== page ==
respondents of Pittsburg papers saw a large
section of Lancaster county as the guests of
Hon. E. K. Martin, In the party were also
Representatives Kauffman and Baldwin, of
Lancaster county, and at Columbia Hon. A. J.
Kauffmann and Mr. Robert Conklin were
added to it On the return to Lancaster in tbe
evening the party was joined by Mr. Bowsmau
and Mr. Messner, who are prominent in the
politics of Eastern Pennsylvania. On arriving
at Lancaster from Harrisbnrg in tbe morning,
Mr. Martin's guests were taken to his law office,
where they were introduced to Congressman
Brosius, Judge Livingston, ex-Chairman Hen
sel and othe'r distinguished citizens. The ar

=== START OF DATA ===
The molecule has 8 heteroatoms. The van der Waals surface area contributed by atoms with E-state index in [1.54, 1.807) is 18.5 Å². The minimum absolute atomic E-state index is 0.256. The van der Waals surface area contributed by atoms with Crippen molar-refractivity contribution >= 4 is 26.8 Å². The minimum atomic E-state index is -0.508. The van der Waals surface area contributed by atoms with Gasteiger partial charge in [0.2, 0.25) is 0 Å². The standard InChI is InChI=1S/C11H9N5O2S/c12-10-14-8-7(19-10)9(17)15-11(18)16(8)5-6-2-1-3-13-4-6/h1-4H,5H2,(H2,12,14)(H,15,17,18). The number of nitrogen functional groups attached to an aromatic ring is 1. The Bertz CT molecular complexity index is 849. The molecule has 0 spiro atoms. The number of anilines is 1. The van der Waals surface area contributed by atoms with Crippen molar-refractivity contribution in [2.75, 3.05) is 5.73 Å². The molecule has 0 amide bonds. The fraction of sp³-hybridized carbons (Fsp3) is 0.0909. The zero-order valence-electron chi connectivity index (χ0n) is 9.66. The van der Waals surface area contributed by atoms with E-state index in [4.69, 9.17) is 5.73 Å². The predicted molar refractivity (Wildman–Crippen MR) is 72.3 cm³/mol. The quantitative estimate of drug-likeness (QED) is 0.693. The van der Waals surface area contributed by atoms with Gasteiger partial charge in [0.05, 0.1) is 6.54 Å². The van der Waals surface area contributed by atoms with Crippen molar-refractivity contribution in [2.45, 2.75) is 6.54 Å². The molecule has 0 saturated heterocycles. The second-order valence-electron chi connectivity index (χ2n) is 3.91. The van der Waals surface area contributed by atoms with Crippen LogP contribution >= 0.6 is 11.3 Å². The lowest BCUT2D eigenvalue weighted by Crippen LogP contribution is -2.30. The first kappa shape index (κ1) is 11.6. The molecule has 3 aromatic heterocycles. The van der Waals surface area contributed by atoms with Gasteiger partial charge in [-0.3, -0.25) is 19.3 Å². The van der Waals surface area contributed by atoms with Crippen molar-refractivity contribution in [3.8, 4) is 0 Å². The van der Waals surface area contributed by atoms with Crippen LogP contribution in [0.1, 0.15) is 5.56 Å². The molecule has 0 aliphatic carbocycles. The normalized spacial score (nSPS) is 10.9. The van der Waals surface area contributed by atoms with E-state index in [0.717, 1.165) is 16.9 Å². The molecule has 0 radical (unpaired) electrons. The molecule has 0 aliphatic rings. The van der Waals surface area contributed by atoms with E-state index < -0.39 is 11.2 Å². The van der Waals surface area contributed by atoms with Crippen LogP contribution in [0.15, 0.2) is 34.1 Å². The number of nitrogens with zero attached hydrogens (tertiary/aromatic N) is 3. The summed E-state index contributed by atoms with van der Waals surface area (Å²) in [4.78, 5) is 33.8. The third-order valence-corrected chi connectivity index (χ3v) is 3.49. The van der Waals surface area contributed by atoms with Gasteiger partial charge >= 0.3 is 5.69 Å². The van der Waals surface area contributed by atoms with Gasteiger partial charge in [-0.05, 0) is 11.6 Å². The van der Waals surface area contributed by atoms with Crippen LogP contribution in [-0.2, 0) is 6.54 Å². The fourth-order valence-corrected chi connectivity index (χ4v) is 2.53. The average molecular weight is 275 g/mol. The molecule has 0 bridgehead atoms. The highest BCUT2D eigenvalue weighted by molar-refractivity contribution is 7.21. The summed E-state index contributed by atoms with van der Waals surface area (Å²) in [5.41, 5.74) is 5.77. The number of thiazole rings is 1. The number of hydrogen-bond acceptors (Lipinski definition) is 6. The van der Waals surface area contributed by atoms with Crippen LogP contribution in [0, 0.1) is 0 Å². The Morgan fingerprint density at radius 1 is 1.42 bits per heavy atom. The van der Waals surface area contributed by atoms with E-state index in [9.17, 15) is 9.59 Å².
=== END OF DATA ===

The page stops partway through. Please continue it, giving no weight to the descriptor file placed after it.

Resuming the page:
rival of the carriages interrupted this pleasant
feature of the day, and Mr. Martin's guests,
after driving to the residence of Mr. Bowsman,
where refreshments were served, were taken to
the grave of Thaddeus Stevens, in a little pri
The noble inscription on tbe simple tomb of
the great apostle of freedom, reciting that, con
sistent with his life, he preferred Interment in.
a spot where distinctions of race did not in
trude, to a more ostentations reitingplace has
often made many a. heart swell with pride.
When James G. Blaine visited Lancaster bo
was taken to the unadorned resting place of the
great Pennsylvaman by Mr. Martin, and as be
read the inscription his eyes glistened. Taking
the rose from his buttonhole bo leaned over tbe
iron railing and placed it in a little nicbo in' the
stone as a tribute to one who reflected more
than honor on his native State. Mr. Martin
took pains to secure the rose the next morning,